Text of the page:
Picks of the week
Call Me Mother
Shon Faye’s new podcast rails against the patronising image that reaching your 60s and 70s involves sitting under a blanket and knitting, by talking to older LGBTQ trailblazers. First up is 73 year old Kate Bornstein, who talks about growing up wanting to be a girl, her relationship with Scientology, and finding her identity after she transitioned. Faye encourages her listeners to soak up all there is to be learned from the people who grew up in a pre-Stonewall era, as they share their warmth and wisdom. Hannah Verdier
Comics Katy Wix and Adam Drake host this inviting new podcast, which finds them undertaking (pre-lockdown) homecoming tours. Liam Williams is first up, with the Garforth, Leeds-born comedian recalling an adolescence full of, in his words, “people trying to do nice things, and me ruining it”. An emotive, drily funny trip to his old haunts follows, as he reflects on the advice he would give to his frustrated younger self. An episode with Ghosts’ Kiell Smith-Bynoe was released last week, with Lou Sanders to follow next Monday. Hannah J Davies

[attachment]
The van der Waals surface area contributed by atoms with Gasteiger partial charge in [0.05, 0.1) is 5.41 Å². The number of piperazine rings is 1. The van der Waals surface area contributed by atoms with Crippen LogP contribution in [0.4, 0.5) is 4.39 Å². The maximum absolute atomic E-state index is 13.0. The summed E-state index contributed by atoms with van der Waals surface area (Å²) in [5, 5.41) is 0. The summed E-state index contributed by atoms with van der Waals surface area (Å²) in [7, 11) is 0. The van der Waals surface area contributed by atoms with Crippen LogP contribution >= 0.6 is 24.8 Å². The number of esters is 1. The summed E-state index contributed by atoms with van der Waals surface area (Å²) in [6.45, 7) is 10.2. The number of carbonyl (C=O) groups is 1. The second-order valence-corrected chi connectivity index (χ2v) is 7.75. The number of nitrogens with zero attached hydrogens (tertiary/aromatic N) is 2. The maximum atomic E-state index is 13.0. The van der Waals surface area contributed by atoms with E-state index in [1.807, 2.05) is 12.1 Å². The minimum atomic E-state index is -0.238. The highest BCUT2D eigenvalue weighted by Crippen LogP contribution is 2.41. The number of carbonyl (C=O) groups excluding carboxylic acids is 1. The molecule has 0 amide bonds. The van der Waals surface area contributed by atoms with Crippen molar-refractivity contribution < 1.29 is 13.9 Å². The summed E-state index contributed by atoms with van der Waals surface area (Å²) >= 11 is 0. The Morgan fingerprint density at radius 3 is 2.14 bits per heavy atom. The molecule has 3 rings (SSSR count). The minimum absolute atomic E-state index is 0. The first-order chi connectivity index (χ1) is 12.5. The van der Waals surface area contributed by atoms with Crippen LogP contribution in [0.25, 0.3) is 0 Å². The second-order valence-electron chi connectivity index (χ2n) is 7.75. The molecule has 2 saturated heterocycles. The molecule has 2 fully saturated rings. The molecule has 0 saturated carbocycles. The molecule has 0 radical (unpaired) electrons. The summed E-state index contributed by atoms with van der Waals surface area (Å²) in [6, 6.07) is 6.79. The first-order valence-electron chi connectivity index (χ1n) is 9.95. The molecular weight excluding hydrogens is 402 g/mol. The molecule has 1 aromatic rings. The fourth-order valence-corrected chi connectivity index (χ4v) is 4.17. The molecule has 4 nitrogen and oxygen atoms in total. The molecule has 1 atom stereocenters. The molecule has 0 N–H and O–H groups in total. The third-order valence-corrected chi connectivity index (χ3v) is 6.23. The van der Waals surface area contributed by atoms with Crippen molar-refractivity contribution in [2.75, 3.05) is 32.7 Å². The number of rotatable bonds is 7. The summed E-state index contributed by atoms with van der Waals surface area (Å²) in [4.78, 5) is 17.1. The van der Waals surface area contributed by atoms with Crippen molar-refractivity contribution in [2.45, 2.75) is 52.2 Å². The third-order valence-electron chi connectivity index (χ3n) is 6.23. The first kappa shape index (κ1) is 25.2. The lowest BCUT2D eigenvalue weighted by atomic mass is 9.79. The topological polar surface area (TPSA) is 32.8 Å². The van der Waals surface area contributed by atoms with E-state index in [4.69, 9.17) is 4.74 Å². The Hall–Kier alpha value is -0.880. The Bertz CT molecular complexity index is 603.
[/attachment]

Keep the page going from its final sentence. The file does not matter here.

Producer pick: WireTap
Chosen by Josh Toussaint-Strauss
The premise of Wiretap is weird and wonderful stories, overheard on the phone and presented by Jonathan Goldstein. You might recognise Goldstein’s voice from This American Life, where he cut his teeth as a producer in the early 2000s, alongside Sarah Koenig, David Sedaris, Alex Blumberg and Nancy Updike. Or his more recent show Heavyweight, where he helps strangers resolve their pasts. If you are a fan of either of these, then you’re bound to like the show.
It’s a mixed bag, ranging from comedic pep talks from his eccentric friends and poignant revelations with his parents, to a scientist who documents the final words of parrots. Goldstein also imagines what it might be like to date Lois Lane after she’s broken up with Superman, or what an email argument between Neil Armstrong and Buzz Aldrin might sound like. My personal favourites are his reimagined Bible stories – Jacob and Esau and the live reading of Cain and Abel are both very entertaining. There are so many interesting stories here, that you’re bound to unearth something moving, thought-provoking – or one that just cracks you up.